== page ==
Consider a Customer Service Job This Summer

by The Cowl Editor on March 7, 2019


Student working at McPhail's handing someone popcorn.
Working in McPhail’s, like Abbie Cavalier ’22, is one example of a customer service job on campus. Photo courtesy of Laura Chadbourne ’20.

It is that time of year again when students on campus are scrambling to secure an intern position for the summer. Although internships can provide students with invaluable work experience, some students—especially underclassmen—should consider finding a customer service job for the summer break, instead.

Whether it be in the food service or retail industry, customer service jobs are a rite of passage that all college students should experience before entering into the professional world.

Customer service jobs can provide countless transferable skills. For starters, these jobs typically require you to work in a team environment. Consequently, your ability to cooperate with and solve problems alongside different types of people can often be greatly enhanced.

Future employers typically look for their candidates to have experience with teamwork, and after working a customer service job you will be able to provide numerous examples of times when you were an effective group member.

Additionally, customer service jobs can help you develop your verbal communication skills. These jobs require you to have conversations with both customers and coworkers every single shift, so you will become more confident when speaking to new people. Customer service jobs teach you the basics of human interaction, and this will come in handy not only in your future jobs, but in your life in general.

Customer service jobs can also teach you how to deal with difficult people. It is inevitable that you will have to appease dissatisfied customers when working a customer service job. Although dealing with unhappy customers can be an unpleasant task, doing so will strengthen your conflict resolution skills.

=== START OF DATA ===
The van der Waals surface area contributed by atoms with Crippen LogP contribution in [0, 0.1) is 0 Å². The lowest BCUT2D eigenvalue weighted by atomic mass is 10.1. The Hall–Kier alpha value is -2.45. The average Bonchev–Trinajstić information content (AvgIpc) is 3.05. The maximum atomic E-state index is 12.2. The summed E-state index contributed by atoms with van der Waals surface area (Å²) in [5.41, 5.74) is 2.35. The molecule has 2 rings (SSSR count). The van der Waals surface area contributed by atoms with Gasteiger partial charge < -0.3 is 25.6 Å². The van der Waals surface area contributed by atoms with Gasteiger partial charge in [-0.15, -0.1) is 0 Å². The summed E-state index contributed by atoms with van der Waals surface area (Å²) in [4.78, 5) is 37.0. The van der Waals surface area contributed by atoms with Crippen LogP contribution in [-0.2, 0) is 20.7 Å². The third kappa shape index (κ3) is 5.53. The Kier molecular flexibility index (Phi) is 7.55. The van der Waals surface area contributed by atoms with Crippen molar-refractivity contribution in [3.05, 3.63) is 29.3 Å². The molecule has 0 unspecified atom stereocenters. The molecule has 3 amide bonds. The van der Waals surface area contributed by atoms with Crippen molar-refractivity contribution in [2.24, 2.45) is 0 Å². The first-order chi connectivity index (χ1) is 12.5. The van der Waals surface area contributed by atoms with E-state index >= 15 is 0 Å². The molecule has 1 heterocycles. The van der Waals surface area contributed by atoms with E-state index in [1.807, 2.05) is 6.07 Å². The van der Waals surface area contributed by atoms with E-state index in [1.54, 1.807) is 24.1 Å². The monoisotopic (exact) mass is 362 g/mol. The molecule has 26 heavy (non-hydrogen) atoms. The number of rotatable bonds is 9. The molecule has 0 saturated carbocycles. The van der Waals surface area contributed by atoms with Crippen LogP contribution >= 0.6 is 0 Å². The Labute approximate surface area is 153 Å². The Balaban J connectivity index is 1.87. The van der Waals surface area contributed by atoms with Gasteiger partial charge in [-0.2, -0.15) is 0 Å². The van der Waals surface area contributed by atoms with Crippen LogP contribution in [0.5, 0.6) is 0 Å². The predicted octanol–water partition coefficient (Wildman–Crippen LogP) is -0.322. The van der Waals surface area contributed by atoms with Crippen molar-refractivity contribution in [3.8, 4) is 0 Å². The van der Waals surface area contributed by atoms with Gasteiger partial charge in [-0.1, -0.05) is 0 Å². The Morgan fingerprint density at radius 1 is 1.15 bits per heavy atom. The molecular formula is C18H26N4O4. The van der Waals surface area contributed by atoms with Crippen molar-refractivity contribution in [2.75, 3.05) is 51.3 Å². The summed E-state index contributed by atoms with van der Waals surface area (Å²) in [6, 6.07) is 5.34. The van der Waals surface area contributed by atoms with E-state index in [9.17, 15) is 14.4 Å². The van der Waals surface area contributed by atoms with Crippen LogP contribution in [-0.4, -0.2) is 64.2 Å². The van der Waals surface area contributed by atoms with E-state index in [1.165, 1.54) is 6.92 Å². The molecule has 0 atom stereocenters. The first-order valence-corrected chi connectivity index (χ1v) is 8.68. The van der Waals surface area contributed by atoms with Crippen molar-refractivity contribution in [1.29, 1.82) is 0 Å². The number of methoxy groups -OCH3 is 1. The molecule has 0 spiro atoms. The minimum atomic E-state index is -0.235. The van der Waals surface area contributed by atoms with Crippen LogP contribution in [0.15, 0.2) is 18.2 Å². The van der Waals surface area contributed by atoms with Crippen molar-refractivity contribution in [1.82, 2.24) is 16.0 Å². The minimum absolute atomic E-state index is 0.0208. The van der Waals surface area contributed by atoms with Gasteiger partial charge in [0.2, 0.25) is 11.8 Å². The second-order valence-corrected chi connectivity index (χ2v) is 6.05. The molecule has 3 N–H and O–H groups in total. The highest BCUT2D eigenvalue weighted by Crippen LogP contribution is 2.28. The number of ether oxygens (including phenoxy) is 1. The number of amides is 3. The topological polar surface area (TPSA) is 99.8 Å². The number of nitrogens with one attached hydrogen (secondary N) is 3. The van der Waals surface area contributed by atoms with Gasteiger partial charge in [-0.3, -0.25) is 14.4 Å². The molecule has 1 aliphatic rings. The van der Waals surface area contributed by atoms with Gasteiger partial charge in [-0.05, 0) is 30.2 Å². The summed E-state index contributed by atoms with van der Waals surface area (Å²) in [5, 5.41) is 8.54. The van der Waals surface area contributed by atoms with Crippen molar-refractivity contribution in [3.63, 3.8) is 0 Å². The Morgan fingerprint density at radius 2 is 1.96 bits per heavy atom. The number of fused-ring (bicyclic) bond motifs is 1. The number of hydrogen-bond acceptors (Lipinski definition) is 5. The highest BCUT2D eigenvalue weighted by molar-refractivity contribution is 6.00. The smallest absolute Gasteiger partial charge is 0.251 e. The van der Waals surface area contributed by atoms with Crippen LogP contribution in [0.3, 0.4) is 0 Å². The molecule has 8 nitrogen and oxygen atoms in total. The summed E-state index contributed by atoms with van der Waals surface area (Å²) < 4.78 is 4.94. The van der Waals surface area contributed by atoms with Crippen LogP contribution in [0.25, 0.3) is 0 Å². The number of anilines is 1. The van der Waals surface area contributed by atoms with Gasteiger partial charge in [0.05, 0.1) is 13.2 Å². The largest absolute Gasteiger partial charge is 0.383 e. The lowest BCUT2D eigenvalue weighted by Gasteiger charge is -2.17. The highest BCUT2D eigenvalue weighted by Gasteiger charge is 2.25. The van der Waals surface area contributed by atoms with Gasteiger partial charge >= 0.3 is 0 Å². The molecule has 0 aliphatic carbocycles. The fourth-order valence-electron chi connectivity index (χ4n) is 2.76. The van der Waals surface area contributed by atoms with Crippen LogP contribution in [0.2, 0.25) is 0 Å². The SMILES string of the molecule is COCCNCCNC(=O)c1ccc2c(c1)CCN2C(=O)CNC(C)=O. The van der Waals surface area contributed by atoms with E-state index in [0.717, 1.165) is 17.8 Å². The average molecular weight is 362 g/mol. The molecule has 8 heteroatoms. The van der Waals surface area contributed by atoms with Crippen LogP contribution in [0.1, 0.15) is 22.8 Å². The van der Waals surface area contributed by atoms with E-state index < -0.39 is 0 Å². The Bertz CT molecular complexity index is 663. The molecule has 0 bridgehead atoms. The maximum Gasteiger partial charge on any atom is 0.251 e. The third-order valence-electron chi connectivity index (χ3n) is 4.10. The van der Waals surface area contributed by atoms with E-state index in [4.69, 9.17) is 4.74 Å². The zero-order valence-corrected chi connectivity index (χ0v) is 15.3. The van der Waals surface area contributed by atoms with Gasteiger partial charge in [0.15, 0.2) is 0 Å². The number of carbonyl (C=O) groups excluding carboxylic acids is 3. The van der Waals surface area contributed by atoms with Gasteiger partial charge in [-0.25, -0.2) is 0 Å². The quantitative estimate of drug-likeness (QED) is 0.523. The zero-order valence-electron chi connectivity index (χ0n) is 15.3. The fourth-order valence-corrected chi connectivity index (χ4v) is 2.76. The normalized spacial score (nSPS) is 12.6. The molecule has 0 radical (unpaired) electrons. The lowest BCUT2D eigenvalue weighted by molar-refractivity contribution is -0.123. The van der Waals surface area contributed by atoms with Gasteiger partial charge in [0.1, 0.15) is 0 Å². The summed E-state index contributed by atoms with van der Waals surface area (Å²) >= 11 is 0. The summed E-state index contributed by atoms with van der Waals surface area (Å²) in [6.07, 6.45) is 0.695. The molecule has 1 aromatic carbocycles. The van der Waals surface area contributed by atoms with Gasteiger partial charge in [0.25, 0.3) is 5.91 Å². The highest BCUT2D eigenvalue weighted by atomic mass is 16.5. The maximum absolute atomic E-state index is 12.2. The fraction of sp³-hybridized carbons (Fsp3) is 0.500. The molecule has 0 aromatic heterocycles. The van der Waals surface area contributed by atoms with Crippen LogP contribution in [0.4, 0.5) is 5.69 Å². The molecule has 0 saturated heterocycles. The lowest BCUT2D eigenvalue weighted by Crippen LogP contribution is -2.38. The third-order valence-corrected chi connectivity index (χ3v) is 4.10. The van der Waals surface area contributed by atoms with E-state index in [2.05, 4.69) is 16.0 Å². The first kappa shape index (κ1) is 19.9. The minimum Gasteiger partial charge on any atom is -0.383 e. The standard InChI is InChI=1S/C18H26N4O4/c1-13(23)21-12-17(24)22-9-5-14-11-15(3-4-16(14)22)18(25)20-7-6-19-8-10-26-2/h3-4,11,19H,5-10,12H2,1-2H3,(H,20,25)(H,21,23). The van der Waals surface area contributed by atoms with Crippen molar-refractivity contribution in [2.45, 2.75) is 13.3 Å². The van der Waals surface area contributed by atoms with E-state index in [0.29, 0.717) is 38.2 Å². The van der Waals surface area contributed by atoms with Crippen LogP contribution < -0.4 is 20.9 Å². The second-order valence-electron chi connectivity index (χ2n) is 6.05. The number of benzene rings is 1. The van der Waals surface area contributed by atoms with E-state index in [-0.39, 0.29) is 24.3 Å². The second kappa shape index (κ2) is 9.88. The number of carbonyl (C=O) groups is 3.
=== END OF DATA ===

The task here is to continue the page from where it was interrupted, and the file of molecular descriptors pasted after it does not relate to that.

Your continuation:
You may learn how to better empathize with people, how to be accountable for your mistakes, and how to maintain your composure in stressful situations. These jobs require you to have the mindset that “the customer is always right,” and having this attitude ingrained in your mind will make you a more mature and well-disposed individual.

Not only can these jobs teach you how to deal with difficult customers, but they can also prevent you from becoming a difficult customer yourself. We interact with customer service workers daily when checking out at CVS or ordering at Dunkin’. By seeing what it is like to be on the other side of these exchanges, you will better understand all the work that goes on behind the scenes. As a result, you will likely be a more respectful and patient customer. 

It is important for everyone to gain an appreciation for customer service workers, and the best way to do that is to put ourselves in their shoes at some point in our lives. As Providence College students, our college degrees will provide opportunities that many people in the U.S. do not have access to. Many customer service workers receive wages that are not sufficient, forcing them to work several jobs in order to get by. Understanding this is crucial, as it reveals how fortunate you are to receive a college education and will hopefully inspire you to be a better customer when interacting with customer service workers. 

Although customer service jobs may not always be the highest paying or most desirable option, it is important that all college students work one at least once in their lives to develop foundational skills and gain a new perspective.